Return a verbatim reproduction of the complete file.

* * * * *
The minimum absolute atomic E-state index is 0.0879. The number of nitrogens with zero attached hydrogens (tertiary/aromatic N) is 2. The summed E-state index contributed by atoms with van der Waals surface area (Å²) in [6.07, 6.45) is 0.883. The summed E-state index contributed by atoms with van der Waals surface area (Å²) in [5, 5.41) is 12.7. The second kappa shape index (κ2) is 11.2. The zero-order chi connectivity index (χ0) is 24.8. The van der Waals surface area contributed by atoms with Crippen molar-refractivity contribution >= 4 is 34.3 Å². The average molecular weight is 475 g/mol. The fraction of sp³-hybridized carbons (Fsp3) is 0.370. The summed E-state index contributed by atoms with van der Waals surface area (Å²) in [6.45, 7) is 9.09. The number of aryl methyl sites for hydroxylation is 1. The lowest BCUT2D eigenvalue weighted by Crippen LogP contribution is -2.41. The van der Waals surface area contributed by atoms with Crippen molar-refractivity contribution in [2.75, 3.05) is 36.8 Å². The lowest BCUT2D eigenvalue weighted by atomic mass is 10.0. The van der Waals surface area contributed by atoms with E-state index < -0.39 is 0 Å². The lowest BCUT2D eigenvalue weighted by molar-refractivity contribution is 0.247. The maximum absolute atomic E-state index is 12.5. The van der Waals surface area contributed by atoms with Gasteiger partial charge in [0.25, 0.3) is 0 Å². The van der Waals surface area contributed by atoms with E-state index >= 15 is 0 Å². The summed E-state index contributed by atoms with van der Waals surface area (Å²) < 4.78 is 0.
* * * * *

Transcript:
The minimum absolute atomic E-state index is 0.0879. The number of nitrogens with zero attached hydrogens (tertiary/aromatic N) is 2. The summed E-state index contributed by atoms with van der Waals surface area (Å²) in [6.07, 6.45) is 0.883. The summed E-state index contributed by atoms with van der Waals surface area (Å²) in [5, 5.41) is 12.7. The second kappa shape index (κ2) is 11.2. The zero-order chi connectivity index (χ0) is 24.8. The van der Waals surface area contributed by atoms with Crippen molar-refractivity contribution >= 4 is 34.3 Å². The average molecular weight is 475 g/mol. The fraction of sp³-hybridized carbons (Fsp3) is 0.370. The summed E-state index contributed by atoms with van der Waals surface area (Å²) in [6.45, 7) is 9.09. The number of aryl methyl sites for hydroxylation is 1. The lowest BCUT2D eigenvalue weighted by Crippen LogP contribution is -2.41. The van der Waals surface area contributed by atoms with Crippen molar-refractivity contribution in [2.75, 3.05) is 36.8 Å². The lowest BCUT2D eigenvalue weighted by atomic mass is 10.0. The van der Waals surface area contributed by atoms with E-state index < -0.39 is 0 Å². The lowest BCUT2D eigenvalue weighted by molar-refractivity contribution is 0.247. The maximum absolute atomic E-state index is 12.5. The van der Waals surface area contributed by atoms with Gasteiger partial charge in [0.25, 0.3) is 0 Å². The van der Waals surface area contributed by atoms with E-state index >= 15 is 0 Å². The summed E-state index contributed by atoms with van der Waals surface area (Å²) < 4.78 is 0.